National Aboriginal Solidarity Day: Montreal

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Today, June 21, 2008, the first day of summer, the summer solstice, is National Aboriginal Solidarity Day in Canada. I attended the advertised event for Montreal, incorporated into the Montreal First People’s Festival, and dubbed the Solstice of Nations. This was the fourth annual Solstice of Nations. The weather was excellent: deep blue sky, cool fresh breeze, wet grass, and everyone in the park appeared to be happy, refreshed, and outgoing. The event took place in Montreal’s very beautiful Mount Royal park, which is on what is essentially a broad and low mountain in the centre of the city, somewhat higher than the skyscrapers near its base. Approximately between 80 and 100 people attended the event, including Gilles Duceppe, the leader of the Bloc Québécois. The proceedings began with drumming and chanting, followed by very brief speeches, then the lighting of the flame in a large copper brazier, and more drumming and chanting. At one point, as one onlooker told me, a large bird with a very broad wingspan and appearing to be an eagle flew overhead and circled as the drumming ended. The embers from the burning of the flame were preserved and are to be taken to the Fête national du Québec (the national festival of Quebec). The embers will be used to light the bonfire at that festival, on June 23rd, on the Plains of Abraham, commemorating the 400th anniversary of the founding of Quebec City.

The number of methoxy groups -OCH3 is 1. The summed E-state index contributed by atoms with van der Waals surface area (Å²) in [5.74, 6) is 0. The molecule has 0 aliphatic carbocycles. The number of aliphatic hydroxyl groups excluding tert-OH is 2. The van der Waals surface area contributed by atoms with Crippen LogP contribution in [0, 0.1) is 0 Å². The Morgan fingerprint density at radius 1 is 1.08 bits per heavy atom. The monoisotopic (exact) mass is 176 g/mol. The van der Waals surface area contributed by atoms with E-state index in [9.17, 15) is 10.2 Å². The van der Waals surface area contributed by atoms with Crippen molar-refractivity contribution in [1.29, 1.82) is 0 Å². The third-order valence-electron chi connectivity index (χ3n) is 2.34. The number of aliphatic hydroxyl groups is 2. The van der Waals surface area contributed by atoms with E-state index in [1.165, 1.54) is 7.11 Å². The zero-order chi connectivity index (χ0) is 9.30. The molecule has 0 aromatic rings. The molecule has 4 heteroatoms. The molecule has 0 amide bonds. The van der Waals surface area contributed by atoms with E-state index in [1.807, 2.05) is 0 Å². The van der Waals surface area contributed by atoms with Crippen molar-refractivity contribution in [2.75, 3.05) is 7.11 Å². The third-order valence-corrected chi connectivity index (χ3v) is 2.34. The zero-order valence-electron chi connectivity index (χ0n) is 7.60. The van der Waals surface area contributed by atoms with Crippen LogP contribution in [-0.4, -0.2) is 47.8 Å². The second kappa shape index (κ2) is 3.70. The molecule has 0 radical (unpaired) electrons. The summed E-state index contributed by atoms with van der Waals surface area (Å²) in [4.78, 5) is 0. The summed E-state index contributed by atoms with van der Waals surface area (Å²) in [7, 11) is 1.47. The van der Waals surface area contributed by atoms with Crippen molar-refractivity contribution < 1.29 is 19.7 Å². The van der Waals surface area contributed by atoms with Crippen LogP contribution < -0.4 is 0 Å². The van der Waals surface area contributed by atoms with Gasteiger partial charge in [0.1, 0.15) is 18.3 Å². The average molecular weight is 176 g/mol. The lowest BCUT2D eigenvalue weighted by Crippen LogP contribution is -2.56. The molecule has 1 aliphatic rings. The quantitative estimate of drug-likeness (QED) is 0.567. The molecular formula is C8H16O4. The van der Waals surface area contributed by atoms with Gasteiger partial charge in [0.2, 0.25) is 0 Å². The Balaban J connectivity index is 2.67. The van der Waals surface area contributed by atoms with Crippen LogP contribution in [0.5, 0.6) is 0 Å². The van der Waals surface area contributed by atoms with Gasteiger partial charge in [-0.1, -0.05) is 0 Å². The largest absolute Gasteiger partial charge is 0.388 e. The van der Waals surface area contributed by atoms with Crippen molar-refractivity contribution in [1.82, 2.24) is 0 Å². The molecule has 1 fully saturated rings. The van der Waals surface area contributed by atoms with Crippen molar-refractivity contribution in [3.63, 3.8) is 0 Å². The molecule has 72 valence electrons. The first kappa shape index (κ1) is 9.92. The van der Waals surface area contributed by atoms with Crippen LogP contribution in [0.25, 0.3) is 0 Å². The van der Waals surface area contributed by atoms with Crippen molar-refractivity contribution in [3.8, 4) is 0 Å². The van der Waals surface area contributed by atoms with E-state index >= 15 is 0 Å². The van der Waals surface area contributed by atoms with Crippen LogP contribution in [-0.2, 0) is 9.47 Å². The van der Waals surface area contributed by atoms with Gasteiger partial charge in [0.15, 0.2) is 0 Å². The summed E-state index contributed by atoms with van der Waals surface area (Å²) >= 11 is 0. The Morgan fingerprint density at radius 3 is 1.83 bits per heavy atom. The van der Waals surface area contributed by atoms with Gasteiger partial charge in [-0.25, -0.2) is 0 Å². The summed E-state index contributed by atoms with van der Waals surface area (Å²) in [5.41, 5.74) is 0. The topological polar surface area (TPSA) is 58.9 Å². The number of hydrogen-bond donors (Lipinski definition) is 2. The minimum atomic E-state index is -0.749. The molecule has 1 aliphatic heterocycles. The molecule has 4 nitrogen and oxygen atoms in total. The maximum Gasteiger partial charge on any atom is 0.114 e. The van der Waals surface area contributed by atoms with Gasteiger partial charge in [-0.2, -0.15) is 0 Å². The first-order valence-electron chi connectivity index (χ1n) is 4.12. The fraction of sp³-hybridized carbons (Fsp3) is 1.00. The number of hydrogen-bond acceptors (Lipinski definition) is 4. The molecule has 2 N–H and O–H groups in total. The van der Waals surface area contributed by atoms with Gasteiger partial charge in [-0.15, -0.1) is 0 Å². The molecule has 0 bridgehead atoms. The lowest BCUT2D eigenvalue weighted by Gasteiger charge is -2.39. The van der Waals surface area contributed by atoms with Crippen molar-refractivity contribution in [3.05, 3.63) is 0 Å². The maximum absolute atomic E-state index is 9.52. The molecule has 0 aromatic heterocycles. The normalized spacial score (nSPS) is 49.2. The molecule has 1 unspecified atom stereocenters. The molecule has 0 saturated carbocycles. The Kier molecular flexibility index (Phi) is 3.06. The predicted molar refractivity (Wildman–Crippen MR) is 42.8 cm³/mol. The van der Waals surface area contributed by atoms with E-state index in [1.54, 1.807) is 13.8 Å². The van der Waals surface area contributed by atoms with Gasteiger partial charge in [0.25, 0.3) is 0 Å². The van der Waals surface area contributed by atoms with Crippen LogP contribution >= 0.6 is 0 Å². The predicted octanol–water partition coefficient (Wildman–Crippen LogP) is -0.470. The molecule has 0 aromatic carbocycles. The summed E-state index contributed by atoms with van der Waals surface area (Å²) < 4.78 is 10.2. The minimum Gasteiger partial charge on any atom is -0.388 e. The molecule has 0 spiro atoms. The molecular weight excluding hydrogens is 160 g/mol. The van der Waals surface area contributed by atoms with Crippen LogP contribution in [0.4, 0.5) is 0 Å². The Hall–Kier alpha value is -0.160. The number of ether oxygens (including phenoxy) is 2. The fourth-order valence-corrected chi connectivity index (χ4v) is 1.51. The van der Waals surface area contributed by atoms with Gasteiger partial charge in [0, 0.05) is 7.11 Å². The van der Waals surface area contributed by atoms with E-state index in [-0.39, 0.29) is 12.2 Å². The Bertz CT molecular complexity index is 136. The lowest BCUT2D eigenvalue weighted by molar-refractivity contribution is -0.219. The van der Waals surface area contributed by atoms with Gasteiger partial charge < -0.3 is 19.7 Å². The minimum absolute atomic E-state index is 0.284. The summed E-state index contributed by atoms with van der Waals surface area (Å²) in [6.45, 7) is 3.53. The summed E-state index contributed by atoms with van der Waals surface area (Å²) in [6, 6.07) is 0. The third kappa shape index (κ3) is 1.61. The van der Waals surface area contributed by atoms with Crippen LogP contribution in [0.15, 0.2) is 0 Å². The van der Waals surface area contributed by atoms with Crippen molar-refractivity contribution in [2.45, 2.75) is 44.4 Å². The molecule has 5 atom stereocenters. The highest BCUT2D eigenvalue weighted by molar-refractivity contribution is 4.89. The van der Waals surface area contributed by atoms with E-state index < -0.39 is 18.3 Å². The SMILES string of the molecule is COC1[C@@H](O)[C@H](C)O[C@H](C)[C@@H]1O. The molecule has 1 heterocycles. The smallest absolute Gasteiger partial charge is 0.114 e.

Also present at today’s events were indigenous Wayuu from Venezuela and Colombia. They were formally welcomed into the circle by the main speaker who addressed them in Spanish: “Bienvenidos, esta es terra indígena también” (welcome, this is also indigenous territory). (The proceedings were otherwise carried out entirely in French — which is interesting, because local Mohawks especially, and many Cree and Inuit in the province, speak English in addition to their native languages, rather than French.) As many others have observed, it is has become increasingly common in many parts of the world to find even small-scale, local indigenous events attended by at least some indigenous representatives from another nation.

The drummers’ circle…

…and two friends follow the ceremony: